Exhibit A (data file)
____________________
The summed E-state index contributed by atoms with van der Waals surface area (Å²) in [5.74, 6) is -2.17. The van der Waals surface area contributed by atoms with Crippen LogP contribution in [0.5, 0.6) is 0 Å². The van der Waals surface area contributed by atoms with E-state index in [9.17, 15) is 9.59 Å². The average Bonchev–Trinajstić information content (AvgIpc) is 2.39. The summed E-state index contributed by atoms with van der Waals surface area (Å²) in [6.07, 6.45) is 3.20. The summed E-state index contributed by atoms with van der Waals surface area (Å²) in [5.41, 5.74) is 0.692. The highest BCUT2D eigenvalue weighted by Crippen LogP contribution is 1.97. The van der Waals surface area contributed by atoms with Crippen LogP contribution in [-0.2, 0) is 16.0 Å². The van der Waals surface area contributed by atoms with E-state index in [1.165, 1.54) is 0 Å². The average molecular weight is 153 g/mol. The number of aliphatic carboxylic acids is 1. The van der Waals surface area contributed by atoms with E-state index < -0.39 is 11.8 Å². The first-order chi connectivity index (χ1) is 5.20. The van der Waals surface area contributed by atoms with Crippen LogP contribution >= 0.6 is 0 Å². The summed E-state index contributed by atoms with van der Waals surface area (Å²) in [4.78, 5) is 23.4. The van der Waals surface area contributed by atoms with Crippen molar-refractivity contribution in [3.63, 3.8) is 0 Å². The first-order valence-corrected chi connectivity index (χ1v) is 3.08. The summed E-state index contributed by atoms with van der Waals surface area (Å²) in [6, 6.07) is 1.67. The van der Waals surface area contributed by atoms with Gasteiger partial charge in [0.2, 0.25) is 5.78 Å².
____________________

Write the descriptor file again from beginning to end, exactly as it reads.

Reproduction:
The summed E-state index contributed by atoms with van der Waals surface area (Å²) in [5.74, 6) is -2.17. The van der Waals surface area contributed by atoms with Crippen LogP contribution in [0.5, 0.6) is 0 Å². The van der Waals surface area contributed by atoms with E-state index in [9.17, 15) is 9.59 Å². The average Bonchev–Trinajstić information content (AvgIpc) is 2.39. The summed E-state index contributed by atoms with van der Waals surface area (Å²) in [6.07, 6.45) is 3.20. The summed E-state index contributed by atoms with van der Waals surface area (Å²) in [5.41, 5.74) is 0.692. The highest BCUT2D eigenvalue weighted by Crippen LogP contribution is 1.97. The van der Waals surface area contributed by atoms with Crippen LogP contribution in [-0.2, 0) is 16.0 Å². The van der Waals surface area contributed by atoms with E-state index in [1.165, 1.54) is 0 Å². The average molecular weight is 153 g/mol. The number of aliphatic carboxylic acids is 1. The van der Waals surface area contributed by atoms with E-state index < -0.39 is 11.8 Å². The first-order chi connectivity index (χ1) is 5.20. The van der Waals surface area contributed by atoms with Crippen LogP contribution >= 0.6 is 0 Å². The summed E-state index contributed by atoms with van der Waals surface area (Å²) in [4.78, 5) is 23.4. The van der Waals surface area contributed by atoms with Crippen molar-refractivity contribution in [3.63, 3.8) is 0 Å². The first-order valence-corrected chi connectivity index (χ1v) is 3.08. The summed E-state index contributed by atoms with van der Waals surface area (Å²) in [6, 6.07) is 1.67. The van der Waals surface area contributed by atoms with Gasteiger partial charge in [0.2, 0.25) is 5.78 Å².